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Sounding the alarms

An unprecedented budget crunch is putting public school finance experts to the test.

When students return to schools in a month or less they will encounter bigger class sizes, fewer teachers and librarians, bus routes eliminated, and classrooms and corridors that aren’t quite as clean as they’ve been in the past.

School officials and staff, many of whom belong to the Arizona Association of School Business Officials (AASBO), are crunching numbers that will, among other things, result in reductions in their own pay and benefits — and that’s for the lucky ones who haven’t lost their jobs.

Schools are trying to cope with the elimination of funding for all-day kindergarten, and districts with declining enrollments are facing a double hit. Some officials think declining enrollment is tied to the state’s new immigration law, which is scheduled to take effect July 29.

The Legislature slashed public school spending for fiscal 2011, which began July 1, by approximately
$400 million. It would have been $400 million worse if voters had failed to approve a temporary one-cent increase in the state sales tax earlier this year.

But that’s not all. A worst-case scenario looms in November when voters will be asked to give the Legislature authority to sweep $450 million from two voter-approved programs:

• $325 million from First Things First, an early childhood services program that focuses on literacy problems and abuse prevention and is funded by a voter-approved tobacco tax.

• $125 million from Growing Smarter, a program funded by the Legislature to more effectively plan for land use and to acquire and preserve open space.

If voters don’t go along with those two ballot proposals, lawmakers will face an additional $450 million hole in the state budget, and education funding would be a likely target. On top of that, Congress has been reluctant to authorize additional funding for Medicaid, which Arizona lawmakers were banking on when they approved the state budget in April. That’s another $400 million dilemma.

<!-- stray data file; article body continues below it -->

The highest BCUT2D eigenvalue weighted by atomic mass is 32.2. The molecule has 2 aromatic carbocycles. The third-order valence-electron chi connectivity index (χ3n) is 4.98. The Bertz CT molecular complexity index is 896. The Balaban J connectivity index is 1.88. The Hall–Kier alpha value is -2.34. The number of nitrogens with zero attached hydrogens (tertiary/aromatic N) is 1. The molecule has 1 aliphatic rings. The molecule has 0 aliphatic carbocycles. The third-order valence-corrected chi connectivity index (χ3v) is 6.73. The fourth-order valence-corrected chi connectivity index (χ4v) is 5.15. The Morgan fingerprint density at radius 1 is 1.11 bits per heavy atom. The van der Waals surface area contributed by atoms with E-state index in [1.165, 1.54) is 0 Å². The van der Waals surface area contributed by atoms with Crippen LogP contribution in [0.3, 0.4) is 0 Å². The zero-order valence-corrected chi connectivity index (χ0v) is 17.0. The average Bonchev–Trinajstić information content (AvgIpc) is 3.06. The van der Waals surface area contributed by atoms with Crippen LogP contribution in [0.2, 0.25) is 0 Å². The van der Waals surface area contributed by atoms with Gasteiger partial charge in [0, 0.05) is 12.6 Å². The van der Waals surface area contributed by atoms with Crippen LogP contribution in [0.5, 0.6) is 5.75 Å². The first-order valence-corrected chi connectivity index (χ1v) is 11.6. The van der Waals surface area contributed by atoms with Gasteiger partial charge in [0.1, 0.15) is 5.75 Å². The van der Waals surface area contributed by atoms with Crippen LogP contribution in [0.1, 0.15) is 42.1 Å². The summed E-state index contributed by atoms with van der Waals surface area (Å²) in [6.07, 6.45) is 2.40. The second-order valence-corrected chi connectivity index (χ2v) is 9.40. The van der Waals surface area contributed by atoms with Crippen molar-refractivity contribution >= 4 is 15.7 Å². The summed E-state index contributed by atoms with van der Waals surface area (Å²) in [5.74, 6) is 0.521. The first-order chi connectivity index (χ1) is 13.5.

“This is truly the worst condition we’ve ever been in,” says David Peterson, outgoing president of AASBO, a nonprofit that provides professional support for public school and charter school staff.
Peterson, a school administrator for 16 years, speaks from experience. He is assistant superintendent for business services at Scottsdale Unified School District, which is comprised of 31 schools, including five high schools, and has approximately 26,000 students. The district’s budget this year is $181 million, down $10 million from last year.

Because wages and benefits account for 80 percent to 90 percent of the operating budgets for most schools, that’s where most of the cuts are being made. Add the cost of everything from utilities to personnel expenses and the figure hits close to the mid-90-percent mark.

For example, the Scottsdale district laid off more than 70 teachers, eliminated three administrative positions, and is adding three students to every class. Teachers who help train beginning teachers will go back into the classroom. Full custodial cleaning is being reduced to three days a week from five, with only trash picked up on Tuesdays and Thursdays. Libraries will be staffed by one librarian instead of two. A utility saving of $280,000 resulted from shutting down school buildings from June 15 to July 15, except for one high school that offered summer classes. And all employees will lose five paid vacation days.

Special education services are under federal mandate and are not subject to any reductions, Peterson says.

“First and foremost, we made cuts as far away from the classroom as possible,” Peterson says. “That’s our guiding principle, to minimize the impact to students.”